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Q on solution of Spherical Harmonic

  1. Dec 26, 2005 #1
    I read the solution for spherical harmonic using associated Legendre polynomials, and am wondering....

    For example, a solution is written in here, but I wonder why the constant in forumula (3) can be determined as [tex]-m^2[/tex], as a negative value of square of an integer.

    Similar thing applies to the [tex]r[/tex] variable (in the above page it doesn't appear, though),

    [tex]{r(\frac {\partial^2} {{\partial r}^2})(rR(r))} / {R(r)} = l(l+1)[/tex]

    Here, I can understand this should be a constant, but cannot understand why it's a form of [tex]l(l+1)[/tex] where [tex]l[/tex] is an integer....

    Will anyone tell me??

    Thanks in advance!
    Last edited: Dec 26, 2005
  2. jcsd
  3. Dec 26, 2005 #2
    We know "the constant" in eqn (3) is constant, so we have the freedom to call it *whatever* we want, as long as it is indeed constant. Calling it -m^2 is just a trick because it simplifies the algebra later on (when you get the equation (4)).

    Another way to explain it is that the differential equation:

    (d^2 X)/(dY^2) = (-c^2)*X

    Is a pretty standard one (ie, it crops up a lot in various bits of physics and maths), and we know the solutions to it (given by eqn (4) on your link). So when you come across the equation:

    (d^2 X)/(dY^2) = S*X , S=const

    You recall the other differential equation and see it's better to write S as -m^2 because then we immediatly have the solutions because it's just a standard differential equation.

    As for the other question, I suspect it's for the same reason, but I'm not sure.
  4. Dec 26, 2005 #3
    Good question. Well, actually, you can take any constant that you want. The fact that -m² is taken, is a direct consequence of , err, some mathematical "playing"...Here it goes :

    [tex]L_z \Phi_m( \phi) = m \hbar \Phi_m( \phi)[/tex]
    [tex]-i \frac {\partial}{\partial \phi} \Phi_m( \phi) = m \Phi_m( \phi)[/tex]
    [tex]-i \frac {\partial ^2}{{\partial \phi}^2} \Phi_m( \phi) = m \frac {\partial}{\partial \phi}\Phi_m( \phi) = \frac {m^2}{-i} \Phi_m ( \phi)[/tex]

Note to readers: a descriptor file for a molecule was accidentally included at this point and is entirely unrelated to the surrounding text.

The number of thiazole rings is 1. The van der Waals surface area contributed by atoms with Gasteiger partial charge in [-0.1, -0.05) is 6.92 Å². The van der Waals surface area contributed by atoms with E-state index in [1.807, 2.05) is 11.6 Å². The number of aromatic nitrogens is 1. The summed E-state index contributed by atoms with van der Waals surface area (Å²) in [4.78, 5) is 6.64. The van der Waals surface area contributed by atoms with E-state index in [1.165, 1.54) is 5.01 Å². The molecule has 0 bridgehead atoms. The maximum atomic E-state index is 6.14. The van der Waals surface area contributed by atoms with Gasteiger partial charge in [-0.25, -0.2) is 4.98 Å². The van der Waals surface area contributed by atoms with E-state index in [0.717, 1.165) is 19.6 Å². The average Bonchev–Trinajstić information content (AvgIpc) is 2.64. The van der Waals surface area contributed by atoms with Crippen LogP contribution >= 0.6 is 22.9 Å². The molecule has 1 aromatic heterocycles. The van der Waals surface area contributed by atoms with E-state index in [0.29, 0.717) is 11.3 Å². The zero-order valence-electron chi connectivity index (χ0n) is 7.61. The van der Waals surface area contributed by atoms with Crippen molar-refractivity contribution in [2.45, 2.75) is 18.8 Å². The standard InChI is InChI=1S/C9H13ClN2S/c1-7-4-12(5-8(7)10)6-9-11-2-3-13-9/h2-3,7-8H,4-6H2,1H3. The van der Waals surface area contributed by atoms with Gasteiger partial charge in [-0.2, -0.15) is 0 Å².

[tex]\frac{1}{\Phi_m (\phi)} \frac{\partial ^2}{{\partial \phi}^2} \Phi_m ( \phi) = \frac{m^2}{i^2} = -m^2[/tex]



    edit : if i can make a suggestion : you should not be studying this from a website, nomatter how reliable it is. What books are you using for your QM course ?
    Last edited: Dec 26, 2005
  5. Dec 26, 2005 #4
    Correct. There are several ways to explain this :

    1) structure of the Legendre Polynomials

    2) symmetry of the physics at hand (ie the orbitals) : grouptheory

    3) combining following two aspects:
    a) the eigen equations for [tex]L^2[/tex] and [tex]L_z[/tex]
    b) [tex] <L^2> \geq <L_z^2>[/tex] because [tex]L_x[/tex] and [tex]L_y[/tex] are Hermitian


    edit : again, do not use an internet site as your primary source of study
    Last edited: Dec 26, 2005
  6. Dec 26, 2005 #5
    Thanks all! I think I've understood: My understanding is, all the solutions of Laplace equation in spherial coordiates are represented with these m and l using associated polynomials, so these "discrete constants" are proved to be enough to solve this equation.

    As you all say, if these discrete values are just for convenience (just to simplify), it's enough to me.

    I'm now mainly reading Greiner's "Quantum Mechanics: an introduction" because it has a lot of calculations and exercises.
    Last edited: Dec 26, 2005
  7. Dec 26, 2005 #6
    You mean Schrödinger equation, right ?
    Well, be careful with this vocabularium. It is not just about "convenience". These values are used for a specific reason : because they are building blocks of the correct description of nature. One can, and one DOES, prove them using one of the three systems that i outlined in my previous post. Which of the two is your book using ? Probably the second one if it is introductory.

    Last edited: Dec 26, 2005
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